Certificates Rejected From Areas With Gay Weddings
NEW PALTZ, N.Y. -- The Social Security Administration is rejecting marriage documents issued for heterosexual couples in four communities that performed weddings for same-sex couples earlier this year.
The agency is rejecting marriage certificates issued in New Paltz; Asbury Park, N.J.; Multnomah County, Ore.; and Sandoval County, N.M., during the brief periods when those localities recognized same-sex marriages.
The marriage certificate of Susie Kilpatrick, 30, of New Paltz, was rejected when she sought a new card this month. She said the local Social Security office told her that no marriage documents from the town could be used to establish identity if they were issued after Feb. 27, when New Paltz's mayor began marrying same-sex couples. About 125 heterosexual couples have been married since then.
"What concerns me is that the certificate is the only way to prove that we're married," she told the New York Times for Sunday editions. "If something happens to us, or some other couple from New Paltz, we can't prove we're married. We would not be able to draw benefits."
The agency did not respond to repeated requests for comment. Its Web site said it accepts civil-union documents from Vermont and marriage licenses for same-sex couples in Massachusetts. San Francisco marriage certificates for gay couples are not allowed, but those for heterosexual couples are being recognized. The Web site said the legality of marriage documents in the other localities, including New Paltz, is "still unresolved at the state level."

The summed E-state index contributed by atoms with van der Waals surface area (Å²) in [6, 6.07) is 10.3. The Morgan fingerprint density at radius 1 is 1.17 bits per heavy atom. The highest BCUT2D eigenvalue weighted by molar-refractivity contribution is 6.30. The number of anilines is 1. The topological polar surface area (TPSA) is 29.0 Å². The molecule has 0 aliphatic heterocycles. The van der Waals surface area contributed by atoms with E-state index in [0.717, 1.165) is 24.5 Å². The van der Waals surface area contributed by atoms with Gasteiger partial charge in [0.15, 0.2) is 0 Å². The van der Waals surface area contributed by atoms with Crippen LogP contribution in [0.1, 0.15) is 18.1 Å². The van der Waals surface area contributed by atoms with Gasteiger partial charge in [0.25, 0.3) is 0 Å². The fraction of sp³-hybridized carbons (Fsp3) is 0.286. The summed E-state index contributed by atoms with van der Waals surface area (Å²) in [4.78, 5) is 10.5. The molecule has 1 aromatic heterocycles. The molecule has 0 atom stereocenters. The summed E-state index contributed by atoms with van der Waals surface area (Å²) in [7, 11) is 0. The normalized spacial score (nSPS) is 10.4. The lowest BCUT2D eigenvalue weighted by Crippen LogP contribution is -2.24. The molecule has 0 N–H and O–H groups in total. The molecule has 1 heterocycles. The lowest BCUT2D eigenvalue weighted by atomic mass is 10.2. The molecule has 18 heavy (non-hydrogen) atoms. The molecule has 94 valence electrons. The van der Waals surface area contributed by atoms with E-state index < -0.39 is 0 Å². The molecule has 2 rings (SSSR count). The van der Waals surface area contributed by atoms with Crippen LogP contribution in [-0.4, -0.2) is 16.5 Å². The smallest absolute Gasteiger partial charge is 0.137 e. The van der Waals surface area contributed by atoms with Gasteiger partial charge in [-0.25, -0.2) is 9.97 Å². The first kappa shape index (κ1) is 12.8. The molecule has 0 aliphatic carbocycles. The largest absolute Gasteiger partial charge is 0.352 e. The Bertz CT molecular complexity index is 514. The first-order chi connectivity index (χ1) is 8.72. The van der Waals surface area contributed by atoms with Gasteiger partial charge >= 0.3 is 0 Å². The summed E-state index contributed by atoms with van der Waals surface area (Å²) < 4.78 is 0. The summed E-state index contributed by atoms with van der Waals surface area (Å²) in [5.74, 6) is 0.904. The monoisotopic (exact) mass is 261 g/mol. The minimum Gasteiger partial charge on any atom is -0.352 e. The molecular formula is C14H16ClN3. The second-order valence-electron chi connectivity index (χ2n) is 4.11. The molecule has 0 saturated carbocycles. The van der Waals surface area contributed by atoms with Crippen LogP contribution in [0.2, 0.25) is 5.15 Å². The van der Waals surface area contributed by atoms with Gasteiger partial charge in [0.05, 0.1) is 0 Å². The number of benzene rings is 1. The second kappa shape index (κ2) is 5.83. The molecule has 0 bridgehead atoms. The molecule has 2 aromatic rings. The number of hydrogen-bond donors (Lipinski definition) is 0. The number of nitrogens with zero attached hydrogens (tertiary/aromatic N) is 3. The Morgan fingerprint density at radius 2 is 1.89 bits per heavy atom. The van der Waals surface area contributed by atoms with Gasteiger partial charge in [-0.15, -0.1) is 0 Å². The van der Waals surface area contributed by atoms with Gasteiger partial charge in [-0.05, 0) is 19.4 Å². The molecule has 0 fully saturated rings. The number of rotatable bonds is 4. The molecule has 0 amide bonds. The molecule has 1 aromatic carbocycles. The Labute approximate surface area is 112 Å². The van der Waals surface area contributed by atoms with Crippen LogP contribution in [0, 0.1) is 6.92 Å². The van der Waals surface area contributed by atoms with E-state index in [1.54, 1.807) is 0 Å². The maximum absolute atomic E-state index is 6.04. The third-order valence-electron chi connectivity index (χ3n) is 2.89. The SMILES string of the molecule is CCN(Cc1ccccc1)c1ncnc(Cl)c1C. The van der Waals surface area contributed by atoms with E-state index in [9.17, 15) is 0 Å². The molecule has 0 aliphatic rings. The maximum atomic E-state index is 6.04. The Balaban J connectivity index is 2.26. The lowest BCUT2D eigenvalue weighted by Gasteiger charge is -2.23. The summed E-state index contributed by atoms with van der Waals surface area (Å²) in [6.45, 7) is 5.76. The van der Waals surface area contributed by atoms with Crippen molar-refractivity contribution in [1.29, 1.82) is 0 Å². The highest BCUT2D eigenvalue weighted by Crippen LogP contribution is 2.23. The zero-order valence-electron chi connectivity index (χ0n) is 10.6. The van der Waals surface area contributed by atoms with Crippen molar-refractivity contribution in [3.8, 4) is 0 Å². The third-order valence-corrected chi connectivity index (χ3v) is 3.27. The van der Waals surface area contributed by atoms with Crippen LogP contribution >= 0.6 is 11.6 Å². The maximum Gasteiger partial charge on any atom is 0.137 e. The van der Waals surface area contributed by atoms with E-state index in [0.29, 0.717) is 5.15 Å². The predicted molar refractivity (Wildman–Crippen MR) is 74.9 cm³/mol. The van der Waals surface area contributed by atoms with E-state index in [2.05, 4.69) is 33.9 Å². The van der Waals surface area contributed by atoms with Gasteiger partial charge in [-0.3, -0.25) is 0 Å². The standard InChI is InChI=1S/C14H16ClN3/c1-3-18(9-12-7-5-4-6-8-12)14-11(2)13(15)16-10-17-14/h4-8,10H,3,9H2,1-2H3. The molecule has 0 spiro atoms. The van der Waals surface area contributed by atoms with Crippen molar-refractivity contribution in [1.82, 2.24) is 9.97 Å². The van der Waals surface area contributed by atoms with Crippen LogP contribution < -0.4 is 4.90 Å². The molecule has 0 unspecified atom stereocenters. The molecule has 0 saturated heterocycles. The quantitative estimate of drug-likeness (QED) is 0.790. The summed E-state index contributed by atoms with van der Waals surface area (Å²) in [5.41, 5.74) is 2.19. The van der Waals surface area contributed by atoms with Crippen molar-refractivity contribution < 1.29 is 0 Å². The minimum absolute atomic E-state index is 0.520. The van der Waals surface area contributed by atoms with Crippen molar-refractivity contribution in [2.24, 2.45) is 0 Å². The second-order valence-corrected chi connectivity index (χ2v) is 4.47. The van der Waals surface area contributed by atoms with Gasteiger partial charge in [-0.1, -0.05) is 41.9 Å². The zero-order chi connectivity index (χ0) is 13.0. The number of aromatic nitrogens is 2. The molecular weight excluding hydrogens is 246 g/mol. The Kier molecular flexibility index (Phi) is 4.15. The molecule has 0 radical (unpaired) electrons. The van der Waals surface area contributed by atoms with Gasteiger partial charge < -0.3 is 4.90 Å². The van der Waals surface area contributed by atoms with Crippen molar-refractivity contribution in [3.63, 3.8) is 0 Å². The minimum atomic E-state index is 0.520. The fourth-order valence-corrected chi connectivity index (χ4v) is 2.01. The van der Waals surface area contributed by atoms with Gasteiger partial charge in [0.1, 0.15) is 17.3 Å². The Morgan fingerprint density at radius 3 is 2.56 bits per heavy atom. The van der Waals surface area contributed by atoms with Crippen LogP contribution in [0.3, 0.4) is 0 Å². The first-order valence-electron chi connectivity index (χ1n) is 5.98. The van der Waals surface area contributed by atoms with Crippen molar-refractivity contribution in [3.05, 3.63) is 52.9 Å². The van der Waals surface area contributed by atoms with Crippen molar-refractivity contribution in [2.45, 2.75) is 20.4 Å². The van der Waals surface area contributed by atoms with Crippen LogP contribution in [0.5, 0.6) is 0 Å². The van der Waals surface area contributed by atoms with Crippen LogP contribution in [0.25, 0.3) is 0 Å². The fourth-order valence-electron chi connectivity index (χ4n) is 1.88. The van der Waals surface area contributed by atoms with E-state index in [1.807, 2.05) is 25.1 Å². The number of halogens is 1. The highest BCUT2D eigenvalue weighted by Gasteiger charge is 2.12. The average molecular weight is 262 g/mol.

Results From Texas Schools' Achievement Test Questioned
DALLAS -- Dozens of Texas schools appear to have cheated on the state's redesigned academic achievement test, casting doubt on whether the accountability system can reliably measure how schools are performing, the Dallas Morning News reported.
The newspaper's analysis uncovered strong evidence of organized, educator-led cheating on the Texas Assessment of Knowledge and Skills (TAKS) at schools in Houston and Dallas, along with suspicious scores in hundreds of other schools.
Texas education policies on student accountability became the model for the federal No Child Left Behind law championed by President Bush.
The newspaper analyzed scores from 7,700 Texas schools, searching for ones with unusual gaps in performance between grades or subjects. More than 200 schools had large, unexplained score gaps between grades or between the TAKS and other standardized tests.
It found, for example, that the fourth-graders at Sanderson Elementary School in Houston scored poorly on the math TAKS, rating the school in the bottom 2 percent of the state. But the school's fifth-graders had the state's highest math TAKS scores, with more than 90 percent of students getting perfect or near-perfect scores.
-- From News Services